Shopping culture of Kolkata during the Durga Puja festival
When Durga Puja festival is round the corner and pandals are being erected with bamboo sticks at every nook and corner of the city, my mind only thinks of shopping at this moment. This year the Durga Puja begins on October 1 which is Saptami. There was a time when buying clothes during this time of the year was indeed something very special when school gave us vacation to welcome the arrival of the Mother Goddess Parvati from Kailash to her father’s home and worship her with utmost reverence on those five days when she stayed in her father’s home. That was the time each and every day was a long wait to prepare myself for the half-yearly examination and time and again taking my mind off from the pages of the books to count how many days were left for the puja shopping. Those days are now memories but the habit of buying new clothes and wearing the same to soak into the puja fervor still remains alive in our family culture.
|Puppet models inside a pandal in Kolkata.|
Kolkatans know where to shop since the city is known for her markets which have not only pampered us with a bountiful but business that takes place particularly during Durga Puja strengthens her economy and this has been the scenario since ages from era of the British Raj till today except those times when rain played a spoilsport for three to four days flooding streets and main roads. But that doesn’t deter the city people to feel less enthusiastic to start shopping which begins from now on till the festival. The open markets or ‘bajars’ have become healthier over the years and have taken the shape of markets across the length and breadth of the city. They have particularly developed along those belts of the city where residential localities have thrived with people coming and settling down from other parts of the country. This is the time shops offer huge sales on every item they are selling to the people and the public of Calcutta. Shopping, particularly clothes, can be really fun even one has to spend the whole day almost on his legs. The excitement of hopping through the markets is real fun if it can be done in the evening but a very few people have such the privilege for marketing after the scorching Sun gives a relief at the end of the day; but those who have markets in the vicinity are really lucky. Shopping experience in Kolkata during this time can save people from the suffocating crowd that can make the same activity very tiresome after some months. One will get to see a variety of new designs, cuts and new colours on dress materials especially for women and select their own choice of colours if they walk into plazas, arcades and malls at this time when two months are left for the puja. We can shop at Gariahat market while walking by the side of the road and drop in at any big store which we like. We can also visit the very-old and favourite of all, New Market, or just find the world in the glitzy malls of Forum or South City.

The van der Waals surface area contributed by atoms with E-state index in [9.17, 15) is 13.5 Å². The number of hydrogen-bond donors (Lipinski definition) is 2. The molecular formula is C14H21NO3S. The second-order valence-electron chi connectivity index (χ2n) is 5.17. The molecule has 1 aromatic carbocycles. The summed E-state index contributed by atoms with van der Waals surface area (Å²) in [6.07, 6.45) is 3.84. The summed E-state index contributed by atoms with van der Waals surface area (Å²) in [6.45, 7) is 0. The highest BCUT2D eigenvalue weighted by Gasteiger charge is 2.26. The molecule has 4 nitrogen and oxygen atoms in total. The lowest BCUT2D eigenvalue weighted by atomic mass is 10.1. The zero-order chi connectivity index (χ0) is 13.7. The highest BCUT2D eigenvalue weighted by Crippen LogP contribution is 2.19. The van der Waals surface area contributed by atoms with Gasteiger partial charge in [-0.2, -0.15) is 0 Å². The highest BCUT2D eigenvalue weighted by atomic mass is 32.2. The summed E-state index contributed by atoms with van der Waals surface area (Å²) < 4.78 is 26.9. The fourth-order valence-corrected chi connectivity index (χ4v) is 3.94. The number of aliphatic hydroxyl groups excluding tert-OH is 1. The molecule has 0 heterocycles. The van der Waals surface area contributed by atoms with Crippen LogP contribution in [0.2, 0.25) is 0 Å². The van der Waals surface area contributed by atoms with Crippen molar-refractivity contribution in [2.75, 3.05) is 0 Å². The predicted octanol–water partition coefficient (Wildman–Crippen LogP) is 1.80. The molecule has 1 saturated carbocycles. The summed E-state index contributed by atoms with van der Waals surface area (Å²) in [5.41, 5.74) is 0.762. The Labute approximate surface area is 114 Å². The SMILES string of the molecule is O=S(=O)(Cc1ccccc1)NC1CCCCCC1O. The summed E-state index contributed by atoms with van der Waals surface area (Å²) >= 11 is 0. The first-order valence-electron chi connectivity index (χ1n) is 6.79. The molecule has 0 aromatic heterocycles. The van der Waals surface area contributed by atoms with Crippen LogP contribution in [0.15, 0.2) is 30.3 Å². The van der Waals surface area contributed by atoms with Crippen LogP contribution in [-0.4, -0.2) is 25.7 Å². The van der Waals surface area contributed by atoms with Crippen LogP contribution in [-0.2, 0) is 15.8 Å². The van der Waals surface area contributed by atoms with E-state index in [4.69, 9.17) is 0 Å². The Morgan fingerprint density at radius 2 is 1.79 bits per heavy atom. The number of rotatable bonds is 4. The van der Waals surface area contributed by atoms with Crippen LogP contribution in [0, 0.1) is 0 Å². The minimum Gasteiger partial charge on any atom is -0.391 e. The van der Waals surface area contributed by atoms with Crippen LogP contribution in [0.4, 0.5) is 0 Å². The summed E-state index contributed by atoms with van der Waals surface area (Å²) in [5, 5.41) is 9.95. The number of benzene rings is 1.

During my stay in the city of Banglore as a student I had got a chance to enjoy the Durga puja festival in the southern state of Karnataka where many Bengalees spend a quality period of their lives to gather a different feeling since Bengalees are also known for their migratory habit. There are associations and clubs of Bengalee community who conduct the Durga Pujo at the heart of the Bengaluru city and make the festival a real grand affair. Unlike Kolkata and her citizens, Bangalore has a prosperous shopping life since the cosmopolitan culture has led to a number of malls across the Silicon Valley of India. The big brands draw the youngsters to the stores and hook them to a colourful life which is apparently possible when men and women of all ages drape themselves according to their selection. The Kannadigas celebrate their own Ganesh Chaturthi festival and Yugadi (New Year in Karnataka) while Bengalees shop for the same to mix with those people who speak a completely different language. By dressing like their South Indian friends, a Bengali changes himself to a perfect South Indian.
I got so used to the shopping at glamorous malls in M. G. Road, Brigade Road and occasional visits at Commercial Street that even after coming back to the city my heart keeps missing those roads where I had walked to simply shop jeans and t-shirts.